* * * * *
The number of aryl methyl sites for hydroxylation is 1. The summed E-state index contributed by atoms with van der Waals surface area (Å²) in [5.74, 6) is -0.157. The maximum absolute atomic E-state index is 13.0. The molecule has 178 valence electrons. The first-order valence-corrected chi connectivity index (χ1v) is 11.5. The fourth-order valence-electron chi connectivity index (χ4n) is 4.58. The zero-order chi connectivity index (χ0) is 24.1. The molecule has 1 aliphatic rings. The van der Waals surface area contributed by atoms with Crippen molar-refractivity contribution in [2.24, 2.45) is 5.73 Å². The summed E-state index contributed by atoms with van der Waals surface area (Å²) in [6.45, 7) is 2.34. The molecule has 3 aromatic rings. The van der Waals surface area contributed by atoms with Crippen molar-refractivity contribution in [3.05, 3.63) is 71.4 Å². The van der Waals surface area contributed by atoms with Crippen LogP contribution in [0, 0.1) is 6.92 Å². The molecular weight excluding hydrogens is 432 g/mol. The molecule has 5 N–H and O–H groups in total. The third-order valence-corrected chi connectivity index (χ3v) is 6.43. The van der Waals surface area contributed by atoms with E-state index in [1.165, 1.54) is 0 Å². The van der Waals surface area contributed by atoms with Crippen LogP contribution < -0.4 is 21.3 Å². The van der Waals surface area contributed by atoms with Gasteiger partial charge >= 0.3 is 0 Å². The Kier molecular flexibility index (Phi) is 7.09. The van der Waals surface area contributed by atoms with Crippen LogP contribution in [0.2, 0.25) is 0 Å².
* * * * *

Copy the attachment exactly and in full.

The number of aryl methyl sites for hydroxylation is 1. The summed E-state index contributed by atoms with van der Waals surface area (Å²) in [5.74, 6) is -0.157. The maximum absolute atomic E-state index is 13.0. The molecule has 178 valence electrons. The first-order valence-corrected chi connectivity index (χ1v) is 11.5. The fourth-order valence-electron chi connectivity index (χ4n) is 4.58. The zero-order chi connectivity index (χ0) is 24.1. The molecule has 1 aliphatic rings. The van der Waals surface area contributed by atoms with Crippen molar-refractivity contribution in [2.24, 2.45) is 5.73 Å². The summed E-state index contributed by atoms with van der Waals surface area (Å²) in [6.45, 7) is 2.34. The molecule has 3 aromatic rings. The van der Waals surface area contributed by atoms with Crippen molar-refractivity contribution in [3.05, 3.63) is 71.4 Å². The van der Waals surface area contributed by atoms with Crippen LogP contribution in [0, 0.1) is 6.92 Å². The molecular weight excluding hydrogens is 432 g/mol. The molecule has 5 N–H and O–H groups in total. The third-order valence-corrected chi connectivity index (χ3v) is 6.43. The van der Waals surface area contributed by atoms with E-state index in [1.165, 1.54) is 0 Å². The van der Waals surface area contributed by atoms with Crippen LogP contribution < -0.4 is 21.3 Å². The van der Waals surface area contributed by atoms with Gasteiger partial charge >= 0.3 is 0 Å². The Kier molecular flexibility index (Phi) is 7.09. The van der Waals surface area contributed by atoms with Crippen LogP contribution in [0.2, 0.25) is 0 Å².